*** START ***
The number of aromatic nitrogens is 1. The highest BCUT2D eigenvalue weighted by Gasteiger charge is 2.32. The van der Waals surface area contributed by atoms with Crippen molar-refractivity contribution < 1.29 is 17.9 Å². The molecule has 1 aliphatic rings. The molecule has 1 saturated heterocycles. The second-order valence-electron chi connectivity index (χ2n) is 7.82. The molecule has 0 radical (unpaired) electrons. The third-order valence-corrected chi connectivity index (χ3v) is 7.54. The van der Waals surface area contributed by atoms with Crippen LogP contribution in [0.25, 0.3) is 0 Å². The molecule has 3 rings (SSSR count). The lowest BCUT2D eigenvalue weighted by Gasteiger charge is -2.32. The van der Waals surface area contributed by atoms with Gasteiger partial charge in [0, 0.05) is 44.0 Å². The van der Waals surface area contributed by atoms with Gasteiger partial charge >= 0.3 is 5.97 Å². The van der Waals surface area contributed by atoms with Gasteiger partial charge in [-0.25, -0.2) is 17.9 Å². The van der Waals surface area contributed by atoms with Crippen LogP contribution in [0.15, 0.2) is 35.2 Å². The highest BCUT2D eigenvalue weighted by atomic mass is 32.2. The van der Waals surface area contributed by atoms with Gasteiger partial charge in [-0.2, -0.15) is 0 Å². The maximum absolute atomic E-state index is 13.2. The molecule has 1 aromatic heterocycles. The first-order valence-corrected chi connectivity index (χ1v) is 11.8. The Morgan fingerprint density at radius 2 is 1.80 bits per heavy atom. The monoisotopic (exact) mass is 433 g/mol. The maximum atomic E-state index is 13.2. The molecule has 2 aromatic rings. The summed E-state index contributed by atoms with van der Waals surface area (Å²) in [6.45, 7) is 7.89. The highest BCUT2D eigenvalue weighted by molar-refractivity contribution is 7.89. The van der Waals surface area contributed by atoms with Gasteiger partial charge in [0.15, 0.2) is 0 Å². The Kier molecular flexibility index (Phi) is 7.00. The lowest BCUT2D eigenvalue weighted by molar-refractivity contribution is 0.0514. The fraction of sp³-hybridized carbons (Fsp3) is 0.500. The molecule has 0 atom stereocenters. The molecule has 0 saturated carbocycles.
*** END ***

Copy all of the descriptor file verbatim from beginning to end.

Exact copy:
The number of aromatic nitrogens is 1. The highest BCUT2D eigenvalue weighted by Gasteiger charge is 2.32. The van der Waals surface area contributed by atoms with Crippen molar-refractivity contribution < 1.29 is 17.9 Å². The molecule has 1 aliphatic rings. The molecule has 1 saturated heterocycles. The second-order valence-electron chi connectivity index (χ2n) is 7.82. The molecule has 0 radical (unpaired) electrons. The third-order valence-corrected chi connectivity index (χ3v) is 7.54. The van der Waals surface area contributed by atoms with Crippen LogP contribution in [0.25, 0.3) is 0 Å². The molecule has 3 rings (SSSR count). The lowest BCUT2D eigenvalue weighted by Gasteiger charge is -2.32. The van der Waals surface area contributed by atoms with Gasteiger partial charge in [0, 0.05) is 44.0 Å². The van der Waals surface area contributed by atoms with Gasteiger partial charge >= 0.3 is 5.97 Å². The van der Waals surface area contributed by atoms with Gasteiger partial charge in [-0.25, -0.2) is 17.9 Å². The van der Waals surface area contributed by atoms with Crippen LogP contribution in [0.15, 0.2) is 35.2 Å². The highest BCUT2D eigenvalue weighted by atomic mass is 32.2. The van der Waals surface area contributed by atoms with Gasteiger partial charge in [-0.2, -0.15) is 0 Å². The maximum absolute atomic E-state index is 13.2. The molecule has 1 aromatic heterocycles. The first-order valence-corrected chi connectivity index (χ1v) is 11.8. The Morgan fingerprint density at radius 2 is 1.80 bits per heavy atom. The monoisotopic (exact) mass is 433 g/mol. The maximum atomic E-state index is 13.2. The molecule has 2 aromatic rings. The summed E-state index contributed by atoms with van der Waals surface area (Å²) in [6.45, 7) is 7.89. The highest BCUT2D eigenvalue weighted by molar-refractivity contribution is 7.89. The van der Waals surface area contributed by atoms with Gasteiger partial charge in [0.15, 0.2) is 0 Å². The Kier molecular flexibility index (Phi) is 7.00. The lowest BCUT2D eigenvalue weighted by molar-refractivity contribution is 0.0514. The fraction of sp³-hybridized carbons (Fsp3) is 0.500. The molecule has 0 atom stereocenters. The molecule has 0 saturated carbocycles.